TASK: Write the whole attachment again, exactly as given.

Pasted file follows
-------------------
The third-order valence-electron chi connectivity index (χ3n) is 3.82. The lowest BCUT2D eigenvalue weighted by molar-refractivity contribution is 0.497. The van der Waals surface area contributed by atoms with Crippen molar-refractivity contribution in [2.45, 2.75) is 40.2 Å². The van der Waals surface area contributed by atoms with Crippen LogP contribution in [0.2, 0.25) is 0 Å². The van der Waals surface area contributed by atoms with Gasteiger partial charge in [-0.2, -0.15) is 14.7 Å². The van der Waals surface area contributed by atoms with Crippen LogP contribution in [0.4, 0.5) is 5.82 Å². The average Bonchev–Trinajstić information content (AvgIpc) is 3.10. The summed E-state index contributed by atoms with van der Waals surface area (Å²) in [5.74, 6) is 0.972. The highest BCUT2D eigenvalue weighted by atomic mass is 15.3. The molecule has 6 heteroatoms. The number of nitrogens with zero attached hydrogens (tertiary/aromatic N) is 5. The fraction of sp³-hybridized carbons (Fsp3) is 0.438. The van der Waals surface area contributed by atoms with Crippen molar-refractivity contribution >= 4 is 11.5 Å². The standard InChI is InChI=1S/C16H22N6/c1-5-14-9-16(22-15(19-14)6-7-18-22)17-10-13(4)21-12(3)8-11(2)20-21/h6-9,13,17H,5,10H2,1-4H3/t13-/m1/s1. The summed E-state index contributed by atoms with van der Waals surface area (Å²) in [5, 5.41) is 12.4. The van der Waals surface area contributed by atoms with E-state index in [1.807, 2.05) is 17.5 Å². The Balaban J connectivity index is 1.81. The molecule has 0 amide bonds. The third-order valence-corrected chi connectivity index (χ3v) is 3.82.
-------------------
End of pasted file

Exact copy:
The third-order valence-electron chi connectivity index (χ3n) is 3.82. The lowest BCUT2D eigenvalue weighted by molar-refractivity contribution is 0.497. The van der Waals surface area contributed by atoms with Crippen molar-refractivity contribution in [2.45, 2.75) is 40.2 Å². The van der Waals surface area contributed by atoms with Crippen LogP contribution in [0.2, 0.25) is 0 Å². The van der Waals surface area contributed by atoms with Gasteiger partial charge in [-0.2, -0.15) is 14.7 Å². The van der Waals surface area contributed by atoms with Crippen LogP contribution in [0.4, 0.5) is 5.82 Å². The average Bonchev–Trinajstić information content (AvgIpc) is 3.10. The summed E-state index contributed by atoms with van der Waals surface area (Å²) in [5.74, 6) is 0.972. The highest BCUT2D eigenvalue weighted by atomic mass is 15.3. The molecule has 6 heteroatoms. The number of nitrogens with zero attached hydrogens (tertiary/aromatic N) is 5. The fraction of sp³-hybridized carbons (Fsp3) is 0.438. The van der Waals surface area contributed by atoms with Crippen molar-refractivity contribution >= 4 is 11.5 Å². The standard InChI is InChI=1S/C16H22N6/c1-5-14-9-16(22-15(19-14)6-7-18-22)17-10-13(4)21-12(3)8-11(2)20-21/h6-9,13,17H,5,10H2,1-4H3/t13-/m1/s1. The summed E-state index contributed by atoms with van der Waals surface area (Å²) in [5, 5.41) is 12.4. The van der Waals surface area contributed by atoms with E-state index in [1.807, 2.05) is 17.5 Å². The Balaban J connectivity index is 1.81. The molecule has 0 amide bonds. The third-order valence-corrected chi connectivity index (χ3v) is 3.82.